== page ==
At 3pm on Monday, Brazil’s largest city, São Paolo, plunged into darkness 1) a result of smoke from ongoing fires destroying the Amazon rainforest—thousands of miles away.
This year, Brazil is witnessing a record number of wildfires. And the country’s president, Jair Bolsonaro, has said the country’s government lacks the resources to put these fires 2) , creating more concern surrounding rainforest damage and devastation to lands belonging to indigenous people.
But what exactly caused these fires to begin 3) ? It’s fairly simple, and predictably, a source of debate between environmentalists and one politician.
What’s causing these fires?
Man-made deforestation. As CNN reports, 4) environmentalist groups and researchers agree that local cattle ranchers, farmers, and loggers have intentionally lit fires to clear the land for cattle (and have been incentivized to do so by Brazil’s pro-business/climate-sceptic president).
In a statement to the New York Times, a government agency stated that more than 1,330 square miles of forest cover have been cleared since the start of 2019 (a 39 percent increase as compared to this time last year). Generally, these fires are linked to Brazil’s reliance 5) beef production; the country provides nearly 20 percent of the world’s beef exports.
Meanwhile, Bolsanaro has blamed non-profit groups, arguing that they’ve lit fires to “embarrass” the government 6) he cut their funding earlier this year (he has yet to offer evidence to back up these claims).
As for arguments of climate change’s role 7) the fires, it certainly isn’t helping, but it’s very unlikely there’s any connection (though it could make fires worse and create hotter and drier conditions overall).
How many fires are there right now?
As of last week, there were an estimated 9,000 wildfires. As BBC reports, Brazil has seen a record number of forest fires already in 2019—more than 75,000 have been recorded so far (as compared to 40,000 during the same period last year, which is still a lot). July and August also mark the beginning of a drier season in the Amazon, leaving it more vulnerable to fires 8) during wetter months.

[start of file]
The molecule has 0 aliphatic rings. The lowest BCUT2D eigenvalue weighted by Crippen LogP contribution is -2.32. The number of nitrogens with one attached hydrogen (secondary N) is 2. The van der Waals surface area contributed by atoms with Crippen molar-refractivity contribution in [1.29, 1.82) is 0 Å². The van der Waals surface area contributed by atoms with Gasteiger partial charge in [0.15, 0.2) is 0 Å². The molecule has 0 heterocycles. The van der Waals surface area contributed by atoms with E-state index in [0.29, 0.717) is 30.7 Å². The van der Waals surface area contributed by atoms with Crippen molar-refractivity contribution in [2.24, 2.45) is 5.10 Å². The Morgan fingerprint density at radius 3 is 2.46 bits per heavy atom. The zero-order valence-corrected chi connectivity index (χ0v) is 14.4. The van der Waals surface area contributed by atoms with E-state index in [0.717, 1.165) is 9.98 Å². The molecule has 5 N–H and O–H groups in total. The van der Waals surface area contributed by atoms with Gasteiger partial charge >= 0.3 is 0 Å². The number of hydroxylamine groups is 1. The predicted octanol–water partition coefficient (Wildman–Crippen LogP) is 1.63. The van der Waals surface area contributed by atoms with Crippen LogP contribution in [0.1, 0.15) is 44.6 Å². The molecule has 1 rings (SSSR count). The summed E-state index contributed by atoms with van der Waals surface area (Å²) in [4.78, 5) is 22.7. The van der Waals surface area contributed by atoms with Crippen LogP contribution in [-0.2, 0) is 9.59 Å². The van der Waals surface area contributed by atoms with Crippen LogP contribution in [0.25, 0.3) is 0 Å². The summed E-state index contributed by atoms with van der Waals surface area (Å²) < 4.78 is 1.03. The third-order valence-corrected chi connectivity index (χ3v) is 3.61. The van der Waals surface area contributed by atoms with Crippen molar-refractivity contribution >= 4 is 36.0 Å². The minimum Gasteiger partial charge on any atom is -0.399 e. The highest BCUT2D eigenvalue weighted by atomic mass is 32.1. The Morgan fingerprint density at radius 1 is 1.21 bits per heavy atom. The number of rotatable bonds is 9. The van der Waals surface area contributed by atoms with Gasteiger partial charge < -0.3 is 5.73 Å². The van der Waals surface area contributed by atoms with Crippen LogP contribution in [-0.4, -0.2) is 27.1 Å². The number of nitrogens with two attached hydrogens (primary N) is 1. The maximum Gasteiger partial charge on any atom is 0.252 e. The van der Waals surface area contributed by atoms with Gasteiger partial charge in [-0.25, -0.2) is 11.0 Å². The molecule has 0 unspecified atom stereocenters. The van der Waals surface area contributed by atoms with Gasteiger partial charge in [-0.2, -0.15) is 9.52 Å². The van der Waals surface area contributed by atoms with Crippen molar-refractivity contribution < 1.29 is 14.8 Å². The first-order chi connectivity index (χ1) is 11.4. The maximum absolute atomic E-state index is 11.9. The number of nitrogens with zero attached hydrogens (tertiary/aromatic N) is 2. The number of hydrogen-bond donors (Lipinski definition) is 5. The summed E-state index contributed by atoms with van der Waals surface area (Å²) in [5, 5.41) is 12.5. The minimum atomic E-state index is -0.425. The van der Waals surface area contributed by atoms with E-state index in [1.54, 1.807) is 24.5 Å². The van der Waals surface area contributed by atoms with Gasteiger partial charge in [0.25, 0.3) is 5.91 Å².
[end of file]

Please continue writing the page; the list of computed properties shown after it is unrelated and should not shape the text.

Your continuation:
Why should I care?
The Amazon rainforest is considered our planet’s “lungs.” It absorbs millions of tons of carbon emissions and produces an estimated 20 percent of oxygen in our atmosphere. Worse, it’s emitting smoke and carbon 9) surrounding areas and endangering plants, animals, and indigenous people that live in its basin.
How can I help?
While you 10) really do anything to stop the current fires, you can do a couple of things to help prevent fires and preserve the rainforest going forward:
• First, you can donate to the Rainforest Action Network’s Protect-an-Acre program. The funds will go toward organizations that work to defend rainforest territories and indigenous people.
• You can 11) donate to Amazon Watch, a non-profit that also preserves rainforests and indigenous people.
• Alternatively, fund a project by the Rainforest Trust, which includes saving indigenous lands in the Amazon.
And of course, collectively eating less beef won’t hurt, either, since demand for beef is what created this situation to begin with. Substitute a beef burger for an impossible burger, if you’re willing, and consider making shifts towards more plant-based meals in 12) diet.
Article from Lifehaker.com by Josh Ocampo